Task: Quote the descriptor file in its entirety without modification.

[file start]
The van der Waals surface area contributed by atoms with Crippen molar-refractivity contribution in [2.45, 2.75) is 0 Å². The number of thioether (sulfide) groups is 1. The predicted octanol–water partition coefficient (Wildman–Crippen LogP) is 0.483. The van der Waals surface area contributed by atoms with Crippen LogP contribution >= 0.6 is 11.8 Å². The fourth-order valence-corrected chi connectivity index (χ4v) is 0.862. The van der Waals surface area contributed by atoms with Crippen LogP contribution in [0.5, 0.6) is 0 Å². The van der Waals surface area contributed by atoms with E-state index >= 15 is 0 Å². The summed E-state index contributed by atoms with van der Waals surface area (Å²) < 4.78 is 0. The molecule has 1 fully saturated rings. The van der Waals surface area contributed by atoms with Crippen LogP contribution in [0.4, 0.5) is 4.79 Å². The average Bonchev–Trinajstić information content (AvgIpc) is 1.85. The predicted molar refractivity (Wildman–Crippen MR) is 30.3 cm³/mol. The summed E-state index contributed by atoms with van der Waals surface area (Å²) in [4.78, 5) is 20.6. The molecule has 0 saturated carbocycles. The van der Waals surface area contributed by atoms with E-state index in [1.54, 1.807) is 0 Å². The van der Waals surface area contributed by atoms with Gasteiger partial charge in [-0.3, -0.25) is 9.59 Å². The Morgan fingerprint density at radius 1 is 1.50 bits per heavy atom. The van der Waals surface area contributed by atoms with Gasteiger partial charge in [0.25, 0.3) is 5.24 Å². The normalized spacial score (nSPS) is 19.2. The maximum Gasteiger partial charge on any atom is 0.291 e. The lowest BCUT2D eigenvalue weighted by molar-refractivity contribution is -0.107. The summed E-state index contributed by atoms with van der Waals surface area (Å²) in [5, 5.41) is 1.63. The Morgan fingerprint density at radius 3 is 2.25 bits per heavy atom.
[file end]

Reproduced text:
The van der Waals surface area contributed by atoms with Crippen molar-refractivity contribution in [2.45, 2.75) is 0 Å². The number of thioether (sulfide) groups is 1. The predicted octanol–water partition coefficient (Wildman–Crippen LogP) is 0.483. The van der Waals surface area contributed by atoms with Crippen LogP contribution >= 0.6 is 11.8 Å². The fourth-order valence-corrected chi connectivity index (χ4v) is 0.862. The van der Waals surface area contributed by atoms with Crippen LogP contribution in [0.5, 0.6) is 0 Å². The van der Waals surface area contributed by atoms with E-state index >= 15 is 0 Å². The summed E-state index contributed by atoms with van der Waals surface area (Å²) < 4.78 is 0. The molecule has 1 fully saturated rings. The van der Waals surface area contributed by atoms with Crippen LogP contribution in [0.4, 0.5) is 4.79 Å². The average Bonchev–Trinajstić information content (AvgIpc) is 1.85. The predicted molar refractivity (Wildman–Crippen MR) is 30.3 cm³/mol. The summed E-state index contributed by atoms with van der Waals surface area (Å²) in [4.78, 5) is 20.6. The molecule has 0 saturated carbocycles. The van der Waals surface area contributed by atoms with E-state index in [1.54, 1.807) is 0 Å². The van der Waals surface area contributed by atoms with Gasteiger partial charge in [-0.3, -0.25) is 9.59 Å². The Morgan fingerprint density at radius 1 is 1.50 bits per heavy atom. The van der Waals surface area contributed by atoms with Gasteiger partial charge in [0.25, 0.3) is 5.24 Å². The normalized spacial score (nSPS) is 19.2. The maximum Gasteiger partial charge on any atom is 0.291 e. The lowest BCUT2D eigenvalue weighted by molar-refractivity contribution is -0.107. The summed E-state index contributed by atoms with van der Waals surface area (Å²) in [5, 5.41) is 1.63. The Morgan fingerprint density at radius 3 is 2.25 bits per heavy atom.